Simple Pleasures

Forget the fuss. Look for foods in 2002 to be authentic and uncomplicated.

January 02, 2002|By Liz Atwood | Liz Atwood,Sun Staff

"Simplify. Simplify. Simplify," Thoreau said. And when it comes to food choices, Americans seem to be taking his advice.

Forget the foie gras and truffle oil that epitomized the excesses of the 1990s. In 2002, the most popular foods are likely to be macaroni and cheese and meatloaf.

Lots of people are saying that Americans are turning to comfort food in the face of war and terrorism. Actually, comfort food was becoming popular even before the September attacks, and some say it never really went out of style.

But some things are changing, food experts say. Americans want simpler, more authentic foods, although they don't want to sacrifice bold taste.

"The flavors are all about homemade. Very American. Very traditional," says Tina Ruggiero, managing director of the food and beverage division of Hill & Knowlton, a New York public relations agency.

The trend toward simplicity is even changing the way restaurants write their menus, says Tim Ryan, president of the Culinary Institute of America in Hyde Park, N.Y. "Menu descriptions are straightforward, with no more than four ingredients in a particular dish," he says.

Accompanying the desire to eat foods like Mom used to make is the desire to eat foods like Grandpa used to grow. Food experts see the continuing growth in organic foods and farmers' markets.

In the same vein is the increased demand for artisan cheeses and breads, notes Laurie Harrsen, director of public relations at McCormick & Co. The trend toward serving cheese for dessert has been in upscale restaurants for a while, but Harrsen says, "I can see this one carrying in more mainstream restaurants."

Fusion foods - the mixing of ethnic flavors and techniques - appears to be waning as increasingly sophisticated diners seek authentic cuisines. This increased awareness has contributed to the popularity of chefs tables and tasting menus, says Glen Heick, chef at the Classic Catering People in Owings Mills.

The hot ethnic food is Latino, thanks to a growing Hispanic population across the country and here in Baltimore. As a result, foods are becoming spicier. Chiles of all kinds are popular.

Asian and Italian foods remain popular, but as consumers become more sophisticated, they are starting to draw distinctions within the broad food categories and seeking regional specialties.

Diners no longer are satisfied with Mexican food, they are looking for Oaxacan; merely Italian isn't enough, they want Tuscan or Sicilian. Asian food used to be synonymous with Chinese food, but Thai and Korean food are becoming more popular. These ethnic varieties satisfy the adventuresome spirit without the risk. "It's a way to explore the world without leaving your home," Ruggiero says. Diners also are differentiating among American cuisines as restaurant chefs have moved to feature local products. Southern cuisine, with its cornmeal, grits and fried foods, is especially popular.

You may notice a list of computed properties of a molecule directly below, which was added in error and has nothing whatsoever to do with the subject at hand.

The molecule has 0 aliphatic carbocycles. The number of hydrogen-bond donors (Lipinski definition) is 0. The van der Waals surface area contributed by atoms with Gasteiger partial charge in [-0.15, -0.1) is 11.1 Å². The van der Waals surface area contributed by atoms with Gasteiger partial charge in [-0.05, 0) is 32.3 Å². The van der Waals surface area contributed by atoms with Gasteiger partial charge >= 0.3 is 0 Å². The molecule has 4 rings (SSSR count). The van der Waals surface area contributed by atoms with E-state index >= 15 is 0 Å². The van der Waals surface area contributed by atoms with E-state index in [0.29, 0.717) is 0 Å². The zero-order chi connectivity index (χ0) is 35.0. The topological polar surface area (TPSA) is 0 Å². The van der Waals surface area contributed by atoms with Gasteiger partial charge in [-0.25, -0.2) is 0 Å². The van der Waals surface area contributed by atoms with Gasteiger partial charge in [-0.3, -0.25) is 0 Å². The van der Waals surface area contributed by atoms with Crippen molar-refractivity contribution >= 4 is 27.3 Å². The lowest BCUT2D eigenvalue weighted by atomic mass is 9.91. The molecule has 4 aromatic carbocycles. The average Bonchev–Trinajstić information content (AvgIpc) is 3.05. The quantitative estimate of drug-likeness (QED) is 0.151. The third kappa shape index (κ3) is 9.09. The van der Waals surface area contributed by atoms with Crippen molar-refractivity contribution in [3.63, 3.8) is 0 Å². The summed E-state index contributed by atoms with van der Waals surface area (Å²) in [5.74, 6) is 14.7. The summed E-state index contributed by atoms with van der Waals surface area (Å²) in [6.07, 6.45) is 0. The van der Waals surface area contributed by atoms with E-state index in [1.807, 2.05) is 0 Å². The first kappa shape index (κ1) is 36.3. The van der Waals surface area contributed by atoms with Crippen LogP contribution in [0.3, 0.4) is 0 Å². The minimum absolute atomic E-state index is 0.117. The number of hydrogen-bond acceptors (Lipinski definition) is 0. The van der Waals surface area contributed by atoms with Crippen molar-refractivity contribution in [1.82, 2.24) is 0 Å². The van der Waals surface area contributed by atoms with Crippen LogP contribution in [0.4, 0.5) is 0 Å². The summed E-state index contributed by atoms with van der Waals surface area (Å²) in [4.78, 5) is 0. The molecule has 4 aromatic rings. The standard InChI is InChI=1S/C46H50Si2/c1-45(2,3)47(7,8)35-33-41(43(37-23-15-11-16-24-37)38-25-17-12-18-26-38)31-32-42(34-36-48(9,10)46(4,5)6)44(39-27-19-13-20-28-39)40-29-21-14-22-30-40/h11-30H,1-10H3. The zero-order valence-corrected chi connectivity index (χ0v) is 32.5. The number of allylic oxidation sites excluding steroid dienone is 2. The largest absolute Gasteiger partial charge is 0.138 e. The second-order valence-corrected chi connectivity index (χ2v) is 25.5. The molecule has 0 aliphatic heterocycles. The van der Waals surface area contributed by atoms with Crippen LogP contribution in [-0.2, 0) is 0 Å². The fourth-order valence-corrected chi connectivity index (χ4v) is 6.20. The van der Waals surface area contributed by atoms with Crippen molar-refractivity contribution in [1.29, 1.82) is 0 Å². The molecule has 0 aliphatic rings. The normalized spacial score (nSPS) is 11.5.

While there is a move toward more wholesome, simpler, authentic foods, that doesn't mean food will be boring.

"People are still interested in flavor and bold taste," Ruggiero says.

Washington, D.C.-based Marriott International has responded to the seemingly contradictory trends toward comfort food and ethnic flavors by combining familiar foods in new ways, such as quesadillas with barbecued shrimp and veal meatloaf at its hotel restaurants.

"We are tweaking familiar classics in terms of flavor and presentation," says Guy Reinbold, vice president of culinary for Marriott.

Experts debate whether Americans will be holing up in their homes this year cooking and entertaining instead of going out on the town.

Some of the most popular gift items this past holiday season were gadgets for the home chef. Local restaurant consultant Diane Neas says more Americans will be staying home learning how to use their new toys.

"I think you're going to see home chefs coming up a notch," she says.

But restaurant surveyor Tim Zagat does not believe terrorism, war or recession will diminish the growing trend toward eating out.

"A lot of things have been pushing the restaurant industry forward," he says. Fresher foods, better chefs, more sophisticated diners and more efficient restaurants will continue to make eating out an attractive alternative for time- starved Americans - although they may choose restaurants closer to home, he adds.

Even if more Americans decide they want to stay home, it doesn't mean they want to spend a lot of time in the kitchen, notes Jennifer Darling, executive food editor for Better Homes and Gardens Books. "Even though they are cooking at home more, they are still going to want easy kinds of meals," she says.

A recent survey by

f"HarSunText-Italic"Parade

f"HarSunText-Roman" magazine found that while Americans spend only about 30 minutes cooking dinner each night, they want to spend even less time over the stove.

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